Recently did a round trip on WestJet down to Florida and back…. YYZ – Florida -YYZ I was going to do a normal review but thought better of it but would like to relate to you why the title of this thread is what you see. Coming back from Florida I was given an “A” seat and the lady in the “C” seat was an amiable person but then in bounced a young lady, I would guess her age at about 23-27 and she took the “B” seat…..and she just loved her iPad and iPhone. As we started to taxi out the FAs asked everyone to remove any headsets as they wished to commence the Safety Briefing, and at that time “B” seat decided to do a FaceTime call with her father. So there she was giggling and guffawing with her Dad as the FAs did their job. My patience waned and after about 15 seconds I took the iPad, looked at Dad and stated that the Cabin Crew were doing a passenger safety briefing and Jennifer should be listening and if there was time, she could call him back…..FaceTime closed. Yes, the young lady was PO’d and just stared at me until the briefing ended. I then grabbed one of the emergency cards and asked her……Where are the emergency exits? (((We were 2 rows away))) Puzzled and confused looks, How many emergency exits are there?….. eyes darting around and no answer….where are the life jackets ? This time she actually answered and pointed at the overheads and said “I think, in there ? ”. By this time she had calmed down and I took the “fatherly approach “ and pointed out all the features on the card and tried to impress her that the information, both from the crew and on the card could possibly save her life in the event we actually had an emergency… She mellowed and was actually civil by the time we had the Cat III approach into YYZ. There you go …..Old Man Yelling At Clouds.
  11. 5 points
    There's a pettiness in our politics that leaves us with a 24 Sussex Drive that is empty and should be either renovated or replaced, old jets when new ones would, in the long run be cheaper to operate or maintain, etc. Why not just get a bipartisan committee together and settle these issues. It's not terribly difficult. They can solicit expert opinions, and move all these files forward. We're not talking billions of dollars here. For an economy Canada's size, coming up with a nice but not extravagant residence for the PM can't be hard. And just replace those old challengers with new jets with longer range so the A310s don't have to fly politicians around except for the largest state visits abroad.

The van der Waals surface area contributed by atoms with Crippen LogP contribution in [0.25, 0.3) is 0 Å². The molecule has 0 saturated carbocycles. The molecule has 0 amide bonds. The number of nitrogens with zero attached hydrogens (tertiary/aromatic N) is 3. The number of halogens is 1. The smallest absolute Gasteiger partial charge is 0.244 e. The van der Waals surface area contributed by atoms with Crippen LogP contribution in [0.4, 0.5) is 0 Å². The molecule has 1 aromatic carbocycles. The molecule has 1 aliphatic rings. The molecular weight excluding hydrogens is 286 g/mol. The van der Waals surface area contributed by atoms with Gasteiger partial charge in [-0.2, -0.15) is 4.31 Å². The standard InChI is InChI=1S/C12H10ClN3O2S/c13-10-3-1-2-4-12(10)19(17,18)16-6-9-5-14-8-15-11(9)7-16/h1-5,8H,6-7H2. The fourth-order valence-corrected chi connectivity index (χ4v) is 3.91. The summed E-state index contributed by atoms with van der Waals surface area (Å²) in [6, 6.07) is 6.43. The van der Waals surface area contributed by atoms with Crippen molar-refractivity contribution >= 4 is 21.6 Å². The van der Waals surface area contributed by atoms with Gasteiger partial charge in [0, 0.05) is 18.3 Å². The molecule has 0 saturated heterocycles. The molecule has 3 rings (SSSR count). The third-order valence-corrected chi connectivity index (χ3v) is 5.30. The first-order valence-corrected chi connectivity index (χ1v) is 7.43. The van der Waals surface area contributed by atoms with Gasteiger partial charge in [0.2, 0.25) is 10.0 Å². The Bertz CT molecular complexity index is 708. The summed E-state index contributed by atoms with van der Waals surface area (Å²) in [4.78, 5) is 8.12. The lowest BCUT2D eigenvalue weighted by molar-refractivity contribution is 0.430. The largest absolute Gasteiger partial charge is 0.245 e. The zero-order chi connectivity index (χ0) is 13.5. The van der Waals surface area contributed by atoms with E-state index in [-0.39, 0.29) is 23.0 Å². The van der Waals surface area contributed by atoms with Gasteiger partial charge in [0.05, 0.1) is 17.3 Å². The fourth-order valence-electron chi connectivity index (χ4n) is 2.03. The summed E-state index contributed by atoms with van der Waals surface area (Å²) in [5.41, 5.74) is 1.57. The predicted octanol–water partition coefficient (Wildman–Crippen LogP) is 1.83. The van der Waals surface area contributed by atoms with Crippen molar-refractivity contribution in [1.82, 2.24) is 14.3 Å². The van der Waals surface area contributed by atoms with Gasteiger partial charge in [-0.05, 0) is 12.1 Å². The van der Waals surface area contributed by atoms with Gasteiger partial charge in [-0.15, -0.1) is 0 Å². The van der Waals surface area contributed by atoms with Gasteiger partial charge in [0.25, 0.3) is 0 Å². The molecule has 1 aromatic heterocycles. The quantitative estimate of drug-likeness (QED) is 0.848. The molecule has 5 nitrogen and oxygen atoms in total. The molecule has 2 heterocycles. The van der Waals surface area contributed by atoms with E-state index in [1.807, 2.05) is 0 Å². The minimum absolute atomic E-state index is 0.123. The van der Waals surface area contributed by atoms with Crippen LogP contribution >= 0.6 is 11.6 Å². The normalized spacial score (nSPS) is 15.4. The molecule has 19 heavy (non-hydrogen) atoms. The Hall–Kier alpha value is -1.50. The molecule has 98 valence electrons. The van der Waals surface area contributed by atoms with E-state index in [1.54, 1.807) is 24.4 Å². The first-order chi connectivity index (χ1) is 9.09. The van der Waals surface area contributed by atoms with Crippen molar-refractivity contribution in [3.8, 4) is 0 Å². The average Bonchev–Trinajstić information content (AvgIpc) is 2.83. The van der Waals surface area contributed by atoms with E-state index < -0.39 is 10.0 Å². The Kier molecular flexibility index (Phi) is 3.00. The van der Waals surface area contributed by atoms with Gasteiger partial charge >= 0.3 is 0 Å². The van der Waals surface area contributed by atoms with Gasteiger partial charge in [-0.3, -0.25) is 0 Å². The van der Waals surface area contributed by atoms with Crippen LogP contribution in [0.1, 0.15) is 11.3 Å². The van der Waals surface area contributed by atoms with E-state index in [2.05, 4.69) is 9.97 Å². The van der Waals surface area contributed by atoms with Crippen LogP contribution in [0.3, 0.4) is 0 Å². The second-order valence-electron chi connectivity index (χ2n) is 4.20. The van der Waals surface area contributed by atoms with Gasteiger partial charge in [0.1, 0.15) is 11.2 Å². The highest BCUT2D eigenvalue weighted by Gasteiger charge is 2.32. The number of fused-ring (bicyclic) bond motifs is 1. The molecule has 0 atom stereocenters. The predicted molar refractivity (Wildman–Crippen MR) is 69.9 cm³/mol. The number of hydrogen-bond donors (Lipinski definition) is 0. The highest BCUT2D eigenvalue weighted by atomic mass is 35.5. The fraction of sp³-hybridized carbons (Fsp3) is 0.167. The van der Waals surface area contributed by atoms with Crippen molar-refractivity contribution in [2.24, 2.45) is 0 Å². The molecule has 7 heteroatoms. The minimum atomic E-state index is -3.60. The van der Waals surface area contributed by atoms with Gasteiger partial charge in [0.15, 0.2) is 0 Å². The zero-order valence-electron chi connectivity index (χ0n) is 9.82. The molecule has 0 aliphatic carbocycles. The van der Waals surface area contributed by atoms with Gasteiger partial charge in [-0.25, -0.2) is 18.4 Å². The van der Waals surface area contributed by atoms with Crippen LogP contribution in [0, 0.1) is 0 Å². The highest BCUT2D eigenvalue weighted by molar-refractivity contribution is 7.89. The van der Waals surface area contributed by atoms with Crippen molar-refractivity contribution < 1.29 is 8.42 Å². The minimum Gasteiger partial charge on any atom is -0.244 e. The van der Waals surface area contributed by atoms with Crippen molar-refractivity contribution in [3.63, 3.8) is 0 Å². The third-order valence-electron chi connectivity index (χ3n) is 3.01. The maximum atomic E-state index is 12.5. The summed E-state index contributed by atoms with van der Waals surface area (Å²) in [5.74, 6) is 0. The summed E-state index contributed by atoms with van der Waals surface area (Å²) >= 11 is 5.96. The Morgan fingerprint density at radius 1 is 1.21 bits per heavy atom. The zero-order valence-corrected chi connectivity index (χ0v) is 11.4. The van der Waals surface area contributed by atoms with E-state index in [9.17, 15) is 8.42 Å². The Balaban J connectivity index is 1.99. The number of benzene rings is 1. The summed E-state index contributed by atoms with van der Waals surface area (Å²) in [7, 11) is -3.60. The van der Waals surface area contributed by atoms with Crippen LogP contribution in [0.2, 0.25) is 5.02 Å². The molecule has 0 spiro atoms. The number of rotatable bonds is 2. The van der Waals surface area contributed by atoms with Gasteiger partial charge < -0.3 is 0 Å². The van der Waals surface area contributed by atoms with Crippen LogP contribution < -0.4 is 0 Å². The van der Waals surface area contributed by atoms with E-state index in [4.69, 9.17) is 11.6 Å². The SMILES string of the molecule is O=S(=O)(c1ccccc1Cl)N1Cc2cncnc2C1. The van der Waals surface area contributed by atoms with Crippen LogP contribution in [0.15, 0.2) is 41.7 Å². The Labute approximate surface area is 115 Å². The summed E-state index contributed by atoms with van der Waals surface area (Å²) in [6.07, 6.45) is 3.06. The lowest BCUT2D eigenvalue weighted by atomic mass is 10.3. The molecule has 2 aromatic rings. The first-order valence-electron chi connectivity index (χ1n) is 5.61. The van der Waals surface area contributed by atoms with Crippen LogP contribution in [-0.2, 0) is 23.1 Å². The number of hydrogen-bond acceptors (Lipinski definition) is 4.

12. 5 points
    That's not where I would like to see our Prime Minister.
  13. 5 points
    Some very smart people are finally pushing back, Ben Shapiro and Dr Jordan Peterson to name two. The Left Wing nut-jobs are doing all they can to squash free speech, ANTIFA being at the far end. If you are not familiar with these two gentleman, they both have a lot of YouTube content. Time to push back for the sake of the next generation, these aren't just angry old white guys Dagger. Ben Shapiro is early 30's, there are people with common sense, but they are getting afraid to speak out. Time to tell them to go sc@ew themselves!
  14. 5 points
    Yea, what Seeker said. Some humility on your part would definitely be a good thing. I see from your profile that you have been around this board since 2004 so maybe you just missed the previous explanations. Jack is a highly regarded and much beloved Ex Air Atlantic, and LTDed WestJet pilot who suffered a serious stroke a few years ago while on a pairing. Not using the spacebar is the least of Gentleman Jack's concerns.
  15. 5 points